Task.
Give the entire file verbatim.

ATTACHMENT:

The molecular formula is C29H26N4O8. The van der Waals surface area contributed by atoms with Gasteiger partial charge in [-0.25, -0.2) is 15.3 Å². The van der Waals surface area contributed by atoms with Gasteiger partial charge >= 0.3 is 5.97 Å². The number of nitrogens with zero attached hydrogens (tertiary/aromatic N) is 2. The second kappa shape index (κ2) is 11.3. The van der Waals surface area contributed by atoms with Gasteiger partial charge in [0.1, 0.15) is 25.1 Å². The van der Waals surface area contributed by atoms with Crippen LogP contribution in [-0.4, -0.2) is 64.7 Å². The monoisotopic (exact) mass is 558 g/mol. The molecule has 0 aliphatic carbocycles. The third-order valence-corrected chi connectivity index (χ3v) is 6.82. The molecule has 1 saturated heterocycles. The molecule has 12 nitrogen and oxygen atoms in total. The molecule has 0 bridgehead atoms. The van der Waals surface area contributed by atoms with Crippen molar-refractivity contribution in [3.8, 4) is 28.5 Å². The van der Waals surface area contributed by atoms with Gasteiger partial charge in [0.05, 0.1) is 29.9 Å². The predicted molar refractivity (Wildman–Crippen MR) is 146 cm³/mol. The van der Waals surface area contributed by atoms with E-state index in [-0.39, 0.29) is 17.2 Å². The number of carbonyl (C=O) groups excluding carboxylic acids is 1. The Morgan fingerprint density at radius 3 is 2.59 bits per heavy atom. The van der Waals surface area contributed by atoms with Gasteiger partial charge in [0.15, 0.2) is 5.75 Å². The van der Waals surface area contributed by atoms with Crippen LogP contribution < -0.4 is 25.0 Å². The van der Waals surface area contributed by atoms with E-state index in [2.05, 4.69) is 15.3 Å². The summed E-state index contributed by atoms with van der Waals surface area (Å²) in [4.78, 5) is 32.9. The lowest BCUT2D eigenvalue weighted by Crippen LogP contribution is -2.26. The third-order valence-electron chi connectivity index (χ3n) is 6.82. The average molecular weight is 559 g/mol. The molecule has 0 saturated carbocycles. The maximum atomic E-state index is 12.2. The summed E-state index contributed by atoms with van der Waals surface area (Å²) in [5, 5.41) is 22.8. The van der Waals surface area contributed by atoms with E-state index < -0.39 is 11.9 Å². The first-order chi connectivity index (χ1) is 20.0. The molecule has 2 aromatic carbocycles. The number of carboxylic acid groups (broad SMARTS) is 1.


The molecular formula is C29H26N4O8. The van der Waals surface area contributed by atoms with Gasteiger partial charge in [-0.25, -0.2) is 15.3 Å². The van der Waals surface area contributed by atoms with Gasteiger partial charge >= 0.3 is 5.97 Å². The number of nitrogens with zero attached hydrogens (tertiary/aromatic N) is 2. The second kappa shape index (κ2) is 11.3. The van der Waals surface area contributed by atoms with Gasteiger partial charge in [0.1, 0.15) is 25.1 Å². The van der Waals surface area contributed by atoms with Crippen LogP contribution in [-0.4, -0.2) is 64.7 Å². The monoisotopic (exact) mass is 558 g/mol. The molecule has 0 aliphatic carbocycles. The third-order valence-corrected chi connectivity index (χ3v) is 6.82. The molecule has 1 saturated heterocycles. The molecule has 12 nitrogen and oxygen atoms in total. The molecule has 0 bridgehead atoms. The van der Waals surface area contributed by atoms with Crippen molar-refractivity contribution in [3.8, 4) is 28.5 Å². The van der Waals surface area contributed by atoms with Gasteiger partial charge in [0.05, 0.1) is 29.9 Å². The predicted molar refractivity (Wildman–Crippen MR) is 146 cm³/mol. The van der Waals surface area contributed by atoms with E-state index in [-0.39, 0.29) is 17.2 Å². The number of carbonyl (C=O) groups excluding carboxylic acids is 1. The Morgan fingerprint density at radius 3 is 2.59 bits per heavy atom. The van der Waals surface area contributed by atoms with Gasteiger partial charge in [0.15, 0.2) is 5.75 Å². The van der Waals surface area contributed by atoms with Crippen LogP contribution < -0.4 is 25.0 Å². The van der Waals surface area contributed by atoms with E-state index in [2.05, 4.69) is 15.3 Å². The summed E-state index contributed by atoms with van der Waals surface area (Å²) in [4.78, 5) is 32.9. The lowest BCUT2D eigenvalue weighted by Crippen LogP contribution is -2.26. The third-order valence-electron chi connectivity index (χ3n) is 6.82. The average molecular weight is 559 g/mol. The molecule has 0 saturated carbocycles. The maximum atomic E-state index is 12.2. The summed E-state index contributed by atoms with van der Waals surface area (Å²) in [5, 5.41) is 22.8. The van der Waals surface area contributed by atoms with E-state index < -0.39 is 11.9 Å². The first-order chi connectivity index (χ1) is 20.0. The molecule has 2 aromatic carbocycles. The number of carboxylic acid groups (broad SMARTS) is 1.